We develop, own and operate dating and social networking software applications that can be accessed by users on various social networking websites and platforms, such as Facebook, and iPhone users, as well as an online dating website and a location-based social networking application and website. Applications that we have created include AreYouInterested, WhoIsNear, Meet New People and Flirt With Me. Our portfolio of applications is designed to appeal to a broad base of Internet and iPhone users. We switched our leading application AreYouInterested from an advertising-based to a subscription-based revenue model in late 2009, and in 2010, we primarily generated revenue from subscription fees and premium sales on our AreYouInterested Facebook application and our AreYouInterested.com Internet website.
As of March 24, 2011, we had approximately 84,000 active subscribers on AreYouInterested and in excess of 40 million total installations across all of our applications. We do not consider a subscription as “active” if the user has elected to void the subscription’s automatic renewal terms. We only count a subscription as active when that subscription has not reached its expiration date and is still eligible to automatically renew.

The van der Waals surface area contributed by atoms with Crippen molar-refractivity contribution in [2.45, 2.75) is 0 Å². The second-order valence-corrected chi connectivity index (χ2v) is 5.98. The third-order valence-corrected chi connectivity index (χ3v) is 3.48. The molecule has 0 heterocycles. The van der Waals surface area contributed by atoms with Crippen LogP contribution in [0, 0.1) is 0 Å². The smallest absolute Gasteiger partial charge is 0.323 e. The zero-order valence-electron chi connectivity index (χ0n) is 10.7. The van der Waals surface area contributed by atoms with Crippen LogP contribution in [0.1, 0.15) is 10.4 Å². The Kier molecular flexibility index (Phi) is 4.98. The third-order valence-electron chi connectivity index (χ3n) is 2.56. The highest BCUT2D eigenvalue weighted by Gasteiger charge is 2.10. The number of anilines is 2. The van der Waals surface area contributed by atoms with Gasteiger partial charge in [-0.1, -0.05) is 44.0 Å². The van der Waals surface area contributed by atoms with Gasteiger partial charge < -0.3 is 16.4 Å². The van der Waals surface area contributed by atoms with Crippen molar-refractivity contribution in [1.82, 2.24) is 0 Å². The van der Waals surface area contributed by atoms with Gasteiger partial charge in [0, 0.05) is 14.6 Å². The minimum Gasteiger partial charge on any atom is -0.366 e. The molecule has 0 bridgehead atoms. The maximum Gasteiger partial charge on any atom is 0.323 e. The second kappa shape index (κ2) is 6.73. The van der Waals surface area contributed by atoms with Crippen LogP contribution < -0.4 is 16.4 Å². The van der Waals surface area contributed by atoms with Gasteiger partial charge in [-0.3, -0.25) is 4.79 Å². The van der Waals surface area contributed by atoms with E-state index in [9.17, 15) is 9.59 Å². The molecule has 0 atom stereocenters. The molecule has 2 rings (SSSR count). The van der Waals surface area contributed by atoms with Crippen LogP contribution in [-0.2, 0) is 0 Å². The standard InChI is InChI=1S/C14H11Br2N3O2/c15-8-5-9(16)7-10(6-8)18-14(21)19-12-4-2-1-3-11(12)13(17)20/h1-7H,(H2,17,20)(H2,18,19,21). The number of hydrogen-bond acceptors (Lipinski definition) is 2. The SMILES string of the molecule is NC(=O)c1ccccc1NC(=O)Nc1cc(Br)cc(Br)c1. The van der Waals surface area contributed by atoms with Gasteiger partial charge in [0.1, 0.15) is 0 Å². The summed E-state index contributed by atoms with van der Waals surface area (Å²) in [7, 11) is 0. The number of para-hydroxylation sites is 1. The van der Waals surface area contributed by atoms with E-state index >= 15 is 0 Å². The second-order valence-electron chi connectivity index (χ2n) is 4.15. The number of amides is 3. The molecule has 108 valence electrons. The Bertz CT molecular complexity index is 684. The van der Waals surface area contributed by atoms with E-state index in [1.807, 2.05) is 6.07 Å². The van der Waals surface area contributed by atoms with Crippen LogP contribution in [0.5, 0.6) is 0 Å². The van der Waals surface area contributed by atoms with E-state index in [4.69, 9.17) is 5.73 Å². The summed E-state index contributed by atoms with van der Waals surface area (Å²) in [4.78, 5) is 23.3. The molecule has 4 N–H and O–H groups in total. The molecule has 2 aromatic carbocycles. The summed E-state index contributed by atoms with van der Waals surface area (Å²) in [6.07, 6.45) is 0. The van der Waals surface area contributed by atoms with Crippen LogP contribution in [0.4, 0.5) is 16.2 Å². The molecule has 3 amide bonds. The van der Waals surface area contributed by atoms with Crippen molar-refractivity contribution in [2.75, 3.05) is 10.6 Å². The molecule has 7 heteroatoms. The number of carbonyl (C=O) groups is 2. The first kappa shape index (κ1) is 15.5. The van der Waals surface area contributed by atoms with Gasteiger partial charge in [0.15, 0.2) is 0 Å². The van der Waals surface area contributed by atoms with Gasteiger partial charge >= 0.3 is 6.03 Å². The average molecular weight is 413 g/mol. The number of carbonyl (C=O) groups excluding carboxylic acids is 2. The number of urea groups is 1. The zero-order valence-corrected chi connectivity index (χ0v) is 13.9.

For my money, Snap represents an excellent albeit speculative play on the already emerged and rapidly growing social media, smart phone, and mobile application markets. The fact that Snap keeps honest books (note, for example, how it records "active subscribers") gives me confidence despite its presence on the OTC market.
The company seems to have successfully transitioned from generating primarily advertising-based revenue in 2009 to deriving a majority of its revenues from subscriptions in 2010. I anticipate further subscription growth in 2011 as Snap's WhoIsNear app takes hold. While I don't put too much stock in technicals for stocks like STVI.OB, it has been trading in a range right around its 50-day simple moving average for some time. It's going to break one way or the other soon.